How to email a therapist for the first time
How to get a therapist
This is a simple step-by-step guide that will only take you 5 minutes to write in a new email. The most important thing to understand when finding a therapy appointment is that often they will be too busy to see you. Do not give up if the first email doesn’t get you an appointment with a therapist or counselor. Keep trying!
Here is How To Email A Therapist For The First Time: Step-By-Step.
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Realizing that your mental health will benefit from talking to a professional like a therapist or a counsellor is a huge hurdle to overcome. However, this is just the beginning of a road of unknowns like, how often should you go to therapy once you find the right therapist.
For those struggling with anxiety, depression, stress or any other mental health situation, dealing with unknown areas can be extremely hard to complete.
As you have realized, the seemingly simple task of emailing a potential therapist for the first time is daunting. So, I am here to make this step as easy as possible.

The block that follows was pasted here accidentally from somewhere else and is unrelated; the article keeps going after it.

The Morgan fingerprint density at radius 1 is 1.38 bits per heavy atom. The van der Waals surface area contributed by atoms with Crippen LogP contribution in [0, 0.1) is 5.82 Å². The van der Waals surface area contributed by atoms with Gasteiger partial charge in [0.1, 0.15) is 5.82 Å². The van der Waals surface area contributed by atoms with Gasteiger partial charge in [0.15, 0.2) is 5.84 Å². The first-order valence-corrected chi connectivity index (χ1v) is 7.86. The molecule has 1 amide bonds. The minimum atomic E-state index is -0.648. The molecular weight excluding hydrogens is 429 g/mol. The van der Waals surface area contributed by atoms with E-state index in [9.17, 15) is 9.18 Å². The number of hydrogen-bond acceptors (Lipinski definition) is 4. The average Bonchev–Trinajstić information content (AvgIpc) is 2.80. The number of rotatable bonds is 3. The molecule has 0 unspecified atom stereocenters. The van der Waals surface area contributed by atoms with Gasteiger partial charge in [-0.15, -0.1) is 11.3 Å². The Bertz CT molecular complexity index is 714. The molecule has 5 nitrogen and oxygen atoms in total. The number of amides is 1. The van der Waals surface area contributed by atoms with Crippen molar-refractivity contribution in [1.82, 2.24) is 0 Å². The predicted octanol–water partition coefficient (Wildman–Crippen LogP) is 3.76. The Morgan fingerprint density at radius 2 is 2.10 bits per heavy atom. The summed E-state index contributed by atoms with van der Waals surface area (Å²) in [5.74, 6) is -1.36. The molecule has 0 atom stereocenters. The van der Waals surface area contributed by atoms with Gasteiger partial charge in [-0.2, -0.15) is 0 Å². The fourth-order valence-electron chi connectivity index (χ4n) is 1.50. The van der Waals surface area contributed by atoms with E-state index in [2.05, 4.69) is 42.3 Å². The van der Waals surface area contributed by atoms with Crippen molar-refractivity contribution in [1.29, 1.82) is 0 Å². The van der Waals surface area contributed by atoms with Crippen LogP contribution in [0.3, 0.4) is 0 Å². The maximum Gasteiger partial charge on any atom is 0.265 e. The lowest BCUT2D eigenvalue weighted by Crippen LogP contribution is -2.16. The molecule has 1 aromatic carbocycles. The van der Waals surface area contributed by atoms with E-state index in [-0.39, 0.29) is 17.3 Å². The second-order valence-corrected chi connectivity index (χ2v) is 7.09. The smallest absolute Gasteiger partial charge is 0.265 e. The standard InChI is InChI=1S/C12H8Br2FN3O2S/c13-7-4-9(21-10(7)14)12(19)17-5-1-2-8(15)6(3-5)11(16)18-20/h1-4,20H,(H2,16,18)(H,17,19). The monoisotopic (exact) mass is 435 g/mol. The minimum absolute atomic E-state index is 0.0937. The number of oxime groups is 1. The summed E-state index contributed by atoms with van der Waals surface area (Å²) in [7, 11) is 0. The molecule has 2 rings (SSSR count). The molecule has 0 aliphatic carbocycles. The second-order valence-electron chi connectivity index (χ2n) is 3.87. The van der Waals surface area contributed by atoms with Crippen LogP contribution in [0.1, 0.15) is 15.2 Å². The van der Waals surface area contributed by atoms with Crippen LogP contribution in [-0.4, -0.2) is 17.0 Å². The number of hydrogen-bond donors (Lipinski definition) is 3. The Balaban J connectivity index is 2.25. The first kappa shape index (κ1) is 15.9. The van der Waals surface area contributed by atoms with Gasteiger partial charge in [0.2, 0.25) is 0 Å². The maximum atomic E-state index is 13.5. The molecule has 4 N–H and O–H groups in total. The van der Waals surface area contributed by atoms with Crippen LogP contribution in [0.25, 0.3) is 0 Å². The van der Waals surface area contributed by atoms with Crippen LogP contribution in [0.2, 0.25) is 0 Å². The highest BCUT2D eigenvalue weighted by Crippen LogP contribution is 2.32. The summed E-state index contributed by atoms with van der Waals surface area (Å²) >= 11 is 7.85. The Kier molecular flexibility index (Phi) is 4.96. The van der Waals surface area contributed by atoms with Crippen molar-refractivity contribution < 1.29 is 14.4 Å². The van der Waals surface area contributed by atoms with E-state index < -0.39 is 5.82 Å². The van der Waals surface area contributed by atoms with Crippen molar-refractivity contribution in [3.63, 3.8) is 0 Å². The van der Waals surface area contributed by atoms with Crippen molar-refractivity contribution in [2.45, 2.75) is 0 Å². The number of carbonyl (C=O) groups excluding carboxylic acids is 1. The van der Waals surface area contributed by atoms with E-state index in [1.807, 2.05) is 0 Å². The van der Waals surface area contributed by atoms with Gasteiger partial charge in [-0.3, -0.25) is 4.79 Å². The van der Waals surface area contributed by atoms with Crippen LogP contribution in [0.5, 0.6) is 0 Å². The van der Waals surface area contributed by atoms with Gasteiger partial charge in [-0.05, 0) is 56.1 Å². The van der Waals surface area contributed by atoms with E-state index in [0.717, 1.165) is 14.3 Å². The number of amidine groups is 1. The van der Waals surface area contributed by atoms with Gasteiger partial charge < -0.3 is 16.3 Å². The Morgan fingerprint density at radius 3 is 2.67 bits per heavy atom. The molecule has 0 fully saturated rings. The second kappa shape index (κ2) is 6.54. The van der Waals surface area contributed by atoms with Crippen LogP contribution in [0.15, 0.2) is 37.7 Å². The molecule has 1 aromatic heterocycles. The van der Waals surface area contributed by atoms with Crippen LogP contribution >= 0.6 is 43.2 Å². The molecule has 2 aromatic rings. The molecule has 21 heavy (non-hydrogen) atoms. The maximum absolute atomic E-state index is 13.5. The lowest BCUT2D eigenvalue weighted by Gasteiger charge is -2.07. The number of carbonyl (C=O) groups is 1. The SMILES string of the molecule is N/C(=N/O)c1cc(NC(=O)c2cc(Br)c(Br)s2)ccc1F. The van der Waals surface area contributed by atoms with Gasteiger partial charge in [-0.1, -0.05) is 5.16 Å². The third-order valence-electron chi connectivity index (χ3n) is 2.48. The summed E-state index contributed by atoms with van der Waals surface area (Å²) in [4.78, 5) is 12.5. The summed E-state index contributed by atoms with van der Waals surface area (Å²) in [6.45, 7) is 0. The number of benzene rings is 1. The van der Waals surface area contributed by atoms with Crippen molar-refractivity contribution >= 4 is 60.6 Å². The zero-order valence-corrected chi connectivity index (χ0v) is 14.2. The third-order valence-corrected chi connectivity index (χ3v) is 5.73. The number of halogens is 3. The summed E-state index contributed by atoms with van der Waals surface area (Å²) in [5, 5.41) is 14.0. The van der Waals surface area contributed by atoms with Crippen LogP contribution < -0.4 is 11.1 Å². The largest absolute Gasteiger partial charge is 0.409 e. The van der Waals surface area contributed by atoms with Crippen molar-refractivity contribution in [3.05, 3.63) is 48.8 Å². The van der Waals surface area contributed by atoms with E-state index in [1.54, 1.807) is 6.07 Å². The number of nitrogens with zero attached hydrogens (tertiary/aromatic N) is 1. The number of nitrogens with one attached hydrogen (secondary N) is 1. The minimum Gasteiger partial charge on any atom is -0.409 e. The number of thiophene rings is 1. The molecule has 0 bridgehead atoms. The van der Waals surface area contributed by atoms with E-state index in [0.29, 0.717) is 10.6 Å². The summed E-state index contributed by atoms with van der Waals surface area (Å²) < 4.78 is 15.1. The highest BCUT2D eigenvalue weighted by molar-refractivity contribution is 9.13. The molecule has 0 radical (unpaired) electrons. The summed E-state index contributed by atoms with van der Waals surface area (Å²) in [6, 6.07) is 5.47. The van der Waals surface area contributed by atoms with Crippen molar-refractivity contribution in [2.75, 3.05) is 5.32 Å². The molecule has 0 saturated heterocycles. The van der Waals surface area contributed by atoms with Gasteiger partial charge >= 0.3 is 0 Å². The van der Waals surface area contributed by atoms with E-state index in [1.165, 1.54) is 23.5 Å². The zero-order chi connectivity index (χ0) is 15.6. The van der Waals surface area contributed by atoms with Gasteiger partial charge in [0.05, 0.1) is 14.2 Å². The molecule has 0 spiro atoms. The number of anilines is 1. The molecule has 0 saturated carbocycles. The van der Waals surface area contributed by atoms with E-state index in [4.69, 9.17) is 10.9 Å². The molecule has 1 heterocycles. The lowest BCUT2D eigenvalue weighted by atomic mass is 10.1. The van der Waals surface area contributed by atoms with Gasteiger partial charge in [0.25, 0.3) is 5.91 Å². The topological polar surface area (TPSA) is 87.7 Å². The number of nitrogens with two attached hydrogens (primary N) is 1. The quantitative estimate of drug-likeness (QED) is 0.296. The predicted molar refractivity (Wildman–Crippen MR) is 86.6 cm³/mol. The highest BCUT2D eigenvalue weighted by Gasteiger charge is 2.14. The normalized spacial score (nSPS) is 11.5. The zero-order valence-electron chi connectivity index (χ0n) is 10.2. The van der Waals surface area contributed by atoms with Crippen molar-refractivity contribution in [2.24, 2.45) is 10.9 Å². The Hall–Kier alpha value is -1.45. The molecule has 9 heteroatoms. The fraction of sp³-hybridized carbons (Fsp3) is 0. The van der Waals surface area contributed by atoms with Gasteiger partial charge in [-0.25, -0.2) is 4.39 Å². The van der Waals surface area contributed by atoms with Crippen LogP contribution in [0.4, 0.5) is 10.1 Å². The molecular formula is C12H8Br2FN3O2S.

Let me take you through all the steps needed to email a therapist for the first time with the least amount of anxiety & stress possible because therapy is worth it.
Another option for finding a therapist to work with is to use an online therapy app. The beauty of using an app is that it will always have a therapist ready for you, and you can find more available times to have your therapy sessions.
Try Calmerry, BetterHelp or Online-Therapy.com today and save yourself the back and forth-of initial emails and scheduling headaches that comes with in-person therapy.
How To Email A Therapist For The First Time
When reaching out to a therapist for the first time, it is best to keep it short. Introduce yourself, give a brief sentence on why you are reaching out and then ask if they have time to see you in the next few days.
Be sure to give a seven-day maximum window of when you want to see them. If the therapist is swamped and can only see you a month from now, this will not help you.
Start your email as you would any email. Politeness gets you much farther than demanding anyone’s help. I like to keep my emails more personal, sometimes adding emojis to the introduction. And to be helpful to them, let them know where you found them.
- Hi Susan, my name is Meghan. I found you online. You were one of the top 3 in my area.
- Hey Mark, I’m Paul. Thanks for taking to time to read this. I hope you can help me.
- Gary, my name is Steve, I see you have a lot of five-star reviews. I hope you’re available to help me.
2. Straight to the point looking for help